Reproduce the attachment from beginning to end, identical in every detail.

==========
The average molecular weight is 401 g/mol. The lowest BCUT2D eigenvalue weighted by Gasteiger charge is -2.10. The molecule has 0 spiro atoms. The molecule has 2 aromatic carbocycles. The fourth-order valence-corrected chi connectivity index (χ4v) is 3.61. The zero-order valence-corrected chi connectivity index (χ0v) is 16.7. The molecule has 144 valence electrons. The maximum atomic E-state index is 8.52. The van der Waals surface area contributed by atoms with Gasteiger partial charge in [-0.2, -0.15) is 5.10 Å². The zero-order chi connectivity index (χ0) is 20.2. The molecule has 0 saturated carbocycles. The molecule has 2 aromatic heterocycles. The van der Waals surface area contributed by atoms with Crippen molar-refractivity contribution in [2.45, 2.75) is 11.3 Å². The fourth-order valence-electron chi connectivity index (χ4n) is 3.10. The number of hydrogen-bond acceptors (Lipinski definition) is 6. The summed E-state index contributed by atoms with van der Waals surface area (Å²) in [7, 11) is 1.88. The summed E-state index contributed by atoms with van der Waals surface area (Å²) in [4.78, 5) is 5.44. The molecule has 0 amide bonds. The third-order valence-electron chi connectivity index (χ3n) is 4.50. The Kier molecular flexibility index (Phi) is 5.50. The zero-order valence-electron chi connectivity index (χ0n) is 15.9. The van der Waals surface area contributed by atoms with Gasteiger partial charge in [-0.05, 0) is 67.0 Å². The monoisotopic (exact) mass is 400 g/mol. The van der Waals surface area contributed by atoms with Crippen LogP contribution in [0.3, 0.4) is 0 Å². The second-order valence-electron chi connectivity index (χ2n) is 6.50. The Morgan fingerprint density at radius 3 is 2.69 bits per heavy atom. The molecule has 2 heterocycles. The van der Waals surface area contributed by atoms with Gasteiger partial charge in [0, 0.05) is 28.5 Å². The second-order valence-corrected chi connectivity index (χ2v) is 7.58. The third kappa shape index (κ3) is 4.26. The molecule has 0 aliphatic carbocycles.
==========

The average molecular weight is 401 g/mol. The lowest BCUT2D eigenvalue weighted by Gasteiger charge is -2.10. The molecule has 0 spiro atoms. The molecule has 2 aromatic carbocycles. The fourth-order valence-corrected chi connectivity index (χ4v) is 3.61. The zero-order valence-corrected chi connectivity index (χ0v) is 16.7. The molecule has 144 valence electrons. The maximum atomic E-state index is 8.52. The van der Waals surface area contributed by atoms with Gasteiger partial charge in [-0.2, -0.15) is 5.10 Å². The zero-order chi connectivity index (χ0) is 20.2. The molecule has 0 saturated carbocycles. The molecule has 2 aromatic heterocycles. The van der Waals surface area contributed by atoms with Crippen molar-refractivity contribution in [2.45, 2.75) is 11.3 Å². The fourth-order valence-electron chi connectivity index (χ4n) is 3.10. The number of hydrogen-bond acceptors (Lipinski definition) is 6. The summed E-state index contributed by atoms with van der Waals surface area (Å²) in [7, 11) is 1.88. The summed E-state index contributed by atoms with van der Waals surface area (Å²) in [4.78, 5) is 5.44. The molecule has 0 amide bonds. The third-order valence-electron chi connectivity index (χ3n) is 4.50. The Kier molecular flexibility index (Phi) is 5.50. The zero-order valence-electron chi connectivity index (χ0n) is 15.9. The van der Waals surface area contributed by atoms with Gasteiger partial charge in [-0.05, 0) is 67.0 Å². The monoisotopic (exact) mass is 400 g/mol. The van der Waals surface area contributed by atoms with Crippen LogP contribution in [0.3, 0.4) is 0 Å². The second-order valence-electron chi connectivity index (χ2n) is 6.50. The Morgan fingerprint density at radius 3 is 2.69 bits per heavy atom. The molecule has 2 heterocycles. The van der Waals surface area contributed by atoms with Gasteiger partial charge in [0, 0.05) is 28.5 Å². The second-order valence-corrected chi connectivity index (χ2v) is 7.58. The third kappa shape index (κ3) is 4.26. The molecule has 0 aliphatic carbocycles.